Former women's world number one golfer Ai Miyazato of Japan reacts as she attends a news conference to announce her retirement in Tokyo, Japan. Photo: Reuters/Issei Kato

Former women’s world number one Ai Miyazato said on Monday that a crisis of confidence triggered her decision to retire from professional golf at the end of the current season.

The Japanese 31-year-old, a nine-time winner on the American LPGA circuit, admitted her struggles dated back to 2012, when she claimed her last tournament victory.

“It was getting harder and harder to stay motivated,” a tearful Miyazato told a news conference in Tokyo.

“That was partly to do with having reached the top of the rankings,” added the Okinawan-born sensation, who has been tormented by her failure to win a major.

“I went to a mental coach and tried to rediscover my old focus but it just wasn’t there.”

Miyazato’s decision comes just a week after world number 10 Jang Ha-na dropped her LPGA Tour membership and returned home to South Korea to be nearer her family.

The 25-year-old from Seoul won US$2.6 million and four titles since joining the LPGA in 2015.

She plans to return next month to the LPGA of Korea Tour, where she won eight times and topped the money list in 2013.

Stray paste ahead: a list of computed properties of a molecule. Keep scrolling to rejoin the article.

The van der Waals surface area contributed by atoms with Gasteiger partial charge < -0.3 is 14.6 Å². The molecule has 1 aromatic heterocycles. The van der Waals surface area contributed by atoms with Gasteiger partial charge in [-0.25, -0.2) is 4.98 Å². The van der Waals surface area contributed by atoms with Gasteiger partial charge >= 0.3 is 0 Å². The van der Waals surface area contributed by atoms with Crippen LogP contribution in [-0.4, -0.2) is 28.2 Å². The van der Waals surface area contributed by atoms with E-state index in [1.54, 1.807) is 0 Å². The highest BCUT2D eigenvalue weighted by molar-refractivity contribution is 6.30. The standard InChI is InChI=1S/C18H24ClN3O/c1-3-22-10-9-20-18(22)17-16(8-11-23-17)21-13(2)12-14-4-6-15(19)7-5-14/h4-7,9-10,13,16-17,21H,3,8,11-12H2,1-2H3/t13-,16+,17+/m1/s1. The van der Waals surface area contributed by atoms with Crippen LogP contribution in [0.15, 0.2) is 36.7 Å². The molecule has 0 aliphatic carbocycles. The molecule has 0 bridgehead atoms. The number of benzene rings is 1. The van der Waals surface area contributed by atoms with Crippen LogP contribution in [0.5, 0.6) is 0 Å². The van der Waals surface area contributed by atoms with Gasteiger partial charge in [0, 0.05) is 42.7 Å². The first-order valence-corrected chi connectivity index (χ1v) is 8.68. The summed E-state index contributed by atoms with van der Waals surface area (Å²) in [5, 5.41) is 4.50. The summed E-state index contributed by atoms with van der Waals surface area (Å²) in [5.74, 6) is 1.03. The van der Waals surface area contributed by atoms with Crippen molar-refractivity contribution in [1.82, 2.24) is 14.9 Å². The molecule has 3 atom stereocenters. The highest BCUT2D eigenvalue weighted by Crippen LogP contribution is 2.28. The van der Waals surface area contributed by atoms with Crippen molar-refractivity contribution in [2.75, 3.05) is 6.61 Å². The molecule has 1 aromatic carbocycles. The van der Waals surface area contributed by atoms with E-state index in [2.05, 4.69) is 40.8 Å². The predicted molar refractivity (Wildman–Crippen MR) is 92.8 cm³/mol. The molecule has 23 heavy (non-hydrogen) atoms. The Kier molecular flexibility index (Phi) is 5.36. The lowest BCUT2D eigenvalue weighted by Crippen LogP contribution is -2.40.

Former women’s world number one golfer Ai Miyazato of Japan bows as she leaves a news conference to announce her retirement in Tokyo. Photo: Reuters/Issei Kato

Miyazato – the younger sister to Kiyoshi and Yusaku who play on the Japanese men’s tour – won a Japanese title as an amateur in 2003 while still at high school.

She followed that with an astonishing rookie season in 2004, capturing five more domestic titles, and going on to win 15 times on the Japanese tour.

Her switch to the lucrative LPGA Tour in 2006 proved equally successful and by 2010 she had risen to the top of the women’s rankings.

“I achieved more than I ever thought possible,” said Miyazato, who has slipped out of the world’s top 100, her troubles compounded after suffering from the dreaded yips with the putter.

“But I don’t think I have the tools to keep competing. Even when I was winning tournaments I began to worry about not being able to win a major.”

She added: “I lost my way and it was really difficult to get back on track.”

Miyazato, who started playing golf at the age of four credits her father Masaru Miyazato as the individual who has most influenced her career, according to the Ladies Professional Golf Association.

She has nine LPGA tour victories in her career: the 2009 Evian Masters, the 2010 Honda PTT LPGA Thailand, the HSBC Women’s Champions, Tres Marias Championship, ShopRite LPGA Classic, Safeway Classic all in 2010, the 2011 Evian Masters, and in 2012 the LPGA LOTTE Championship and the Walmart NW Arkansas Championship.

This year she has struggled, with her highest finished tied at 34 in the LOTTE Championship on April 12. Out of the four other LPGA tournaments she has played this year, she has finished at or above 40th place and missed the cut once.